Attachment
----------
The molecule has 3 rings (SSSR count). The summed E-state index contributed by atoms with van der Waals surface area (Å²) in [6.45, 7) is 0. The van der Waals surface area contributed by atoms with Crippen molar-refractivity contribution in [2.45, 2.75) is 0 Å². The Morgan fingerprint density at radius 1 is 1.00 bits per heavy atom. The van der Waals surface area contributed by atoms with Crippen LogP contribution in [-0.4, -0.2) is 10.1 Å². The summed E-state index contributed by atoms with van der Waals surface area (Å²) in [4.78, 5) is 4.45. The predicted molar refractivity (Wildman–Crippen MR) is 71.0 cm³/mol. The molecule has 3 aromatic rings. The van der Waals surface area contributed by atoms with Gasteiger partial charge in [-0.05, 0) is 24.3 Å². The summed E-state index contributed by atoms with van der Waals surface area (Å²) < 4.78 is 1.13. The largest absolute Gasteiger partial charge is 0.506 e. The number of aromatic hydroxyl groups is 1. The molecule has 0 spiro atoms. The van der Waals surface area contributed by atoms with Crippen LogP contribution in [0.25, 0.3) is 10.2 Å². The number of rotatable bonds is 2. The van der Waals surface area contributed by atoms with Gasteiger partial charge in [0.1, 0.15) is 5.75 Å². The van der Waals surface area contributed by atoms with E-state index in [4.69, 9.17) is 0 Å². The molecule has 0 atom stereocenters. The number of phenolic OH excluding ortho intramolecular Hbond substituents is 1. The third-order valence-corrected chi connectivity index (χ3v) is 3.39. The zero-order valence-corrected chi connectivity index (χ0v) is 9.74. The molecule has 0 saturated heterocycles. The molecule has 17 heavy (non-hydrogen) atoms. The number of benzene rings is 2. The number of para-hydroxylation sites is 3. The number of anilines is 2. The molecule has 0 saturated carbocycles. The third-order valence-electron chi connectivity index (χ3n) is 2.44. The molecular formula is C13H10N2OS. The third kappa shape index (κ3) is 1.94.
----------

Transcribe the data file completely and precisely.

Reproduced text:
The molecule has 3 rings (SSSR count). The summed E-state index contributed by atoms with van der Waals surface area (Å²) in [6.45, 7) is 0. The van der Waals surface area contributed by atoms with Crippen molar-refractivity contribution in [2.45, 2.75) is 0 Å². The Morgan fingerprint density at radius 1 is 1.00 bits per heavy atom. The van der Waals surface area contributed by atoms with Crippen LogP contribution in [-0.4, -0.2) is 10.1 Å². The summed E-state index contributed by atoms with van der Waals surface area (Å²) in [4.78, 5) is 4.45. The predicted molar refractivity (Wildman–Crippen MR) is 71.0 cm³/mol. The molecule has 3 aromatic rings. The van der Waals surface area contributed by atoms with Gasteiger partial charge in [-0.05, 0) is 24.3 Å². The summed E-state index contributed by atoms with van der Waals surface area (Å²) < 4.78 is 1.13. The largest absolute Gasteiger partial charge is 0.506 e. The number of aromatic hydroxyl groups is 1. The molecule has 0 spiro atoms. The van der Waals surface area contributed by atoms with Crippen LogP contribution in [0.25, 0.3) is 10.2 Å². The number of rotatable bonds is 2. The van der Waals surface area contributed by atoms with Gasteiger partial charge in [0.1, 0.15) is 5.75 Å². The van der Waals surface area contributed by atoms with E-state index in [4.69, 9.17) is 0 Å². The molecule has 0 atom stereocenters. The number of phenolic OH excluding ortho intramolecular Hbond substituents is 1. The third-order valence-corrected chi connectivity index (χ3v) is 3.39. The zero-order valence-corrected chi connectivity index (χ0v) is 9.74. The molecule has 0 saturated heterocycles. The molecule has 17 heavy (non-hydrogen) atoms. The number of benzene rings is 2. The number of para-hydroxylation sites is 3. The number of anilines is 2. The molecule has 0 saturated carbocycles. The third-order valence-electron chi connectivity index (χ3n) is 2.44. The molecular formula is C13H10N2OS. The third kappa shape index (κ3) is 1.94.